St. Scholastica: The Insistent Twin Sister

February 10

Memorial of St. Scholastica

Storms. Rain. Convulsive children.

St. Scholastica can help!  She is the patron saint of all of these things—as well as the patron of nuns.

The twin sister of St. Benedict, St. Scholastica was born around 480 and died on February 10, 547.  Even as small children, Benedict and Scholastica were devout.  When Benedict established his monastery for religious men at Monte Cassino, Scholastica founded a convent for women just five miles away, in Plombariola.

Pope St. Gregory the Great tells the story of St. Scholastica in his Dialogues, Book II.  According to Pope Gregory, both Benedict’s monastery and Scholastica’s convent had very strict rules which proscribed each from visiting the other’s monastery home.  Once each year, the two would meet at a house near Monte Cassino monastery, where they would spend hours conversing about spiritual matters.

Answered Prayer: A Torrential Downpour

Pope Gregory tells a humorous story about the last day that the two saints spent together on earth.  According to the story, as was their custom, Benedict and Scholastica met at the private home and spent the day in “mutual comfort of heavenly talk.”  After dinner, as the day drew to a close, Benedict prepared to leave; but Scholastica, sensing that this was the last time they would be together, begged Benedict to stay longer so that they could continue their conversation through the evening.  Benedict’s rule required that he not spend the night away from his own monastery at Monte Cassino, so he firmly refused.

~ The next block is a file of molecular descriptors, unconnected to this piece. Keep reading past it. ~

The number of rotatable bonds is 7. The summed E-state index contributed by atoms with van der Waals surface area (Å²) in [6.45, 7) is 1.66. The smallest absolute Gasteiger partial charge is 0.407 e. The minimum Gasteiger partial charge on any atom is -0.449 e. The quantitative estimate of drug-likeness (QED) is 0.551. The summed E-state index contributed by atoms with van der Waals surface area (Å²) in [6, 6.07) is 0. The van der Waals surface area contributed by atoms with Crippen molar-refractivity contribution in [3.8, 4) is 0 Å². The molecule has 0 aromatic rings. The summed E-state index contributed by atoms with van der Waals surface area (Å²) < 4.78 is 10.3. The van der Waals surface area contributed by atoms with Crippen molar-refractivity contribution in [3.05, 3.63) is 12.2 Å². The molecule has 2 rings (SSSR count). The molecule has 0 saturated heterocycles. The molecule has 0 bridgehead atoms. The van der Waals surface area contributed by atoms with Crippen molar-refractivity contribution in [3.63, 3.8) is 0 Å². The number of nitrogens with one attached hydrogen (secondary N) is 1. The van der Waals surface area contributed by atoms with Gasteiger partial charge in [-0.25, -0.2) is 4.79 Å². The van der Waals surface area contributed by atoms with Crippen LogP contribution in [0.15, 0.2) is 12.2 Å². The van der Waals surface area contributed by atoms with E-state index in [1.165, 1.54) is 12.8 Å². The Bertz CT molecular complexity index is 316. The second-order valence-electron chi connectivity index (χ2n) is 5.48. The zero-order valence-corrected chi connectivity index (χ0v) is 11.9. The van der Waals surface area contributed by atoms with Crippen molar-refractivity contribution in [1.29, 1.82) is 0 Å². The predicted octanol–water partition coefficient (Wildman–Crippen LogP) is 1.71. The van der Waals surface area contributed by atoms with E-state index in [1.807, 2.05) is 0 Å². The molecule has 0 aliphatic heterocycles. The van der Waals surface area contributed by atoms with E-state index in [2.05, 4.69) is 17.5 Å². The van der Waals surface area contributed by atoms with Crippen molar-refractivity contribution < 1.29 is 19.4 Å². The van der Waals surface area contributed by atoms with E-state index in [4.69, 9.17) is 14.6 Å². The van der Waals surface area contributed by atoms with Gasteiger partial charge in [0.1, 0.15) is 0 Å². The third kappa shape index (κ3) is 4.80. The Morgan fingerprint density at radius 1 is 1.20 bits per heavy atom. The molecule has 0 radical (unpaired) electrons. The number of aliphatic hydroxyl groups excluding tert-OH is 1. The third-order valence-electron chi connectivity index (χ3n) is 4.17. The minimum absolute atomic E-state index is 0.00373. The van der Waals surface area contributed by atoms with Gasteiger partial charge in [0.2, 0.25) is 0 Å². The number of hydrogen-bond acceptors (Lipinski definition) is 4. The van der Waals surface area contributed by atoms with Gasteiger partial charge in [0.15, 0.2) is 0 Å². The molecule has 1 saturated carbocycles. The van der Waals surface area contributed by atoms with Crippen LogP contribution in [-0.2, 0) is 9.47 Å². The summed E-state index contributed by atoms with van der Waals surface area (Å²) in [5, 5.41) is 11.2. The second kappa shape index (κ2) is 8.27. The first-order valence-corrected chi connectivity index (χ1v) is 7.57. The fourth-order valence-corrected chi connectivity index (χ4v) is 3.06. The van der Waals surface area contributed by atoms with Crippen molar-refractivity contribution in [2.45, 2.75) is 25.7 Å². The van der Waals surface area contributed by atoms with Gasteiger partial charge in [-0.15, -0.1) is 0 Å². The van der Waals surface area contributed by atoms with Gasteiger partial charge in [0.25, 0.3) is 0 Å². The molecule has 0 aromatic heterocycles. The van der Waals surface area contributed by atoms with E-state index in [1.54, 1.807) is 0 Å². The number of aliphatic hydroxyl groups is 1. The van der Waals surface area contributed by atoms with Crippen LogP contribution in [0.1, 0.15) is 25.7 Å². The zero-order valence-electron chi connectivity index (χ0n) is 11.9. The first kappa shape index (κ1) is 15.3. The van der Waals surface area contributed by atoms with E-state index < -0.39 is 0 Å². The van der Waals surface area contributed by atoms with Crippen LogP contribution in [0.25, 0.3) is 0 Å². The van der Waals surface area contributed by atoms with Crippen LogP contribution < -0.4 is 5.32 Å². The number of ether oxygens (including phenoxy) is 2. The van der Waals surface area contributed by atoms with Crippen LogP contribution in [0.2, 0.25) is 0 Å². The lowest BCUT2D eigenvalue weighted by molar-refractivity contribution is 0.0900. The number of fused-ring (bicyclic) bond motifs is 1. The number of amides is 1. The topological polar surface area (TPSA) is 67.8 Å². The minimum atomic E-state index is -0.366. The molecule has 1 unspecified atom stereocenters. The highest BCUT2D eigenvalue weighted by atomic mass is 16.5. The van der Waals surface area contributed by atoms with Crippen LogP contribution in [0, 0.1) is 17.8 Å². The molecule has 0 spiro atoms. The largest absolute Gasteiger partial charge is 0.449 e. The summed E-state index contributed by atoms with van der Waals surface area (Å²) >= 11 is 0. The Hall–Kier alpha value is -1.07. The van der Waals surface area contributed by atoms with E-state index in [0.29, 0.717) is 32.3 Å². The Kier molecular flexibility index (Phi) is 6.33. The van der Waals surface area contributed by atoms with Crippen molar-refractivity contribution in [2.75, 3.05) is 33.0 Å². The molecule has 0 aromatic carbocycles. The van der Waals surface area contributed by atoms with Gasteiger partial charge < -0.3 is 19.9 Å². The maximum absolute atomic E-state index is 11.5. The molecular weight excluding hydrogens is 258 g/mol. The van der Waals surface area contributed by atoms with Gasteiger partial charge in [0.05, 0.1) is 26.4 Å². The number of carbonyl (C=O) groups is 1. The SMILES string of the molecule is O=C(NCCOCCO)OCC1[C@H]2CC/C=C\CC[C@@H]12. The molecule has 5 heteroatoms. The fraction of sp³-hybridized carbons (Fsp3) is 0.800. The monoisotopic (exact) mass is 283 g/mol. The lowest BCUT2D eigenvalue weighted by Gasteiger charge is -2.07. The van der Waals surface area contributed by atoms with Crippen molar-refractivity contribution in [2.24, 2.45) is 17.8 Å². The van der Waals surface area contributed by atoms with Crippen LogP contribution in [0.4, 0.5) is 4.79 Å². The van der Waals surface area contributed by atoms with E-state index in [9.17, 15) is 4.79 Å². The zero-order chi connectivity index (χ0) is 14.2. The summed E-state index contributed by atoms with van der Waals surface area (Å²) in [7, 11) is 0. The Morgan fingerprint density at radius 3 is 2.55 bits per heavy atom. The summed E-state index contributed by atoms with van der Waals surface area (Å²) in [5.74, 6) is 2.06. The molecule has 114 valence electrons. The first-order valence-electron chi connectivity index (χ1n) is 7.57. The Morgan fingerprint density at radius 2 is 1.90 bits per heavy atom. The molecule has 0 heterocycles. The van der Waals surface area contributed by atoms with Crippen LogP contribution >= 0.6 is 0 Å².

But Scholastica, usually mild mannered, would not accept her brother’s harsh answer.  She threw her head down on the table and cried, praying that God would intercede for her.  As she spoke, a sudden storm arose; the rain and hail fell in such a torrential downpour that Benedict and his followers were unable to leave.

“May Almighty God forgive you, sister, for what you have done!” said Benedict.

But Scholastica replied calmly, “I asked a favor of you, and you refused it. I asked it of God, and He has granted it. So go off now, if you can, and return to your monastery.”

Benedict did not leave but spent the evening with Scholastica, engaged in earnest conversation.

Scholastica died just three days later.  Benedict, back at the monastery, had a vision in which he saw the soul of his sister leaving her body, ascending to heaven in the form of a shining white dove.


O God, to show us where innocence leads, you made the soul of your virgin Saint Scholastica soar to heaven like a dove in flight.

Grant through her merits and her prayers that we may so live in innocence as to attain to joys everlasting.

This we ask through our Lord.  Amen.